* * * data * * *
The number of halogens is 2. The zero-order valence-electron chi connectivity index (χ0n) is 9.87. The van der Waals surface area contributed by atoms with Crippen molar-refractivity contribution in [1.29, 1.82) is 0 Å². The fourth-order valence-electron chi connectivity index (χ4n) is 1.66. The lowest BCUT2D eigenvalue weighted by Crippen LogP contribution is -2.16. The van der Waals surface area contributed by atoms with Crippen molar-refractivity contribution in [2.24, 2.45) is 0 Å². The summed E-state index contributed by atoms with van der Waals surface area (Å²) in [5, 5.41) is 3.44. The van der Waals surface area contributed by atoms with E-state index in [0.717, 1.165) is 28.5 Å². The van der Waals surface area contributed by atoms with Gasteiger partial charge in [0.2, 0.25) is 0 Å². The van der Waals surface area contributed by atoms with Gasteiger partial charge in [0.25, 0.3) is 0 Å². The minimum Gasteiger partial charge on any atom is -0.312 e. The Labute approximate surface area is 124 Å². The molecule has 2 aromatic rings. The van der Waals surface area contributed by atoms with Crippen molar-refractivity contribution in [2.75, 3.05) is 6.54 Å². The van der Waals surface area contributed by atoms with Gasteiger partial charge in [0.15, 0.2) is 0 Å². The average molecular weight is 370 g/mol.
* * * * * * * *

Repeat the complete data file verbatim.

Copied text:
The number of halogens is 2. The zero-order valence-electron chi connectivity index (χ0n) is 9.87. The van der Waals surface area contributed by atoms with Crippen molar-refractivity contribution in [1.29, 1.82) is 0 Å². The fourth-order valence-electron chi connectivity index (χ4n) is 1.66. The lowest BCUT2D eigenvalue weighted by Crippen LogP contribution is -2.16. The van der Waals surface area contributed by atoms with Crippen molar-refractivity contribution in [2.24, 2.45) is 0 Å². The summed E-state index contributed by atoms with van der Waals surface area (Å²) in [5, 5.41) is 3.44. The van der Waals surface area contributed by atoms with E-state index in [0.717, 1.165) is 28.5 Å². The van der Waals surface area contributed by atoms with Gasteiger partial charge in [0.2, 0.25) is 0 Å². The van der Waals surface area contributed by atoms with Gasteiger partial charge in [0.25, 0.3) is 0 Å². The minimum Gasteiger partial charge on any atom is -0.312 e. The Labute approximate surface area is 124 Å². The molecule has 2 aromatic rings. The van der Waals surface area contributed by atoms with Crippen molar-refractivity contribution in [2.75, 3.05) is 6.54 Å². The van der Waals surface area contributed by atoms with Gasteiger partial charge in [0.15, 0.2) is 0 Å². The average molecular weight is 370 g/mol.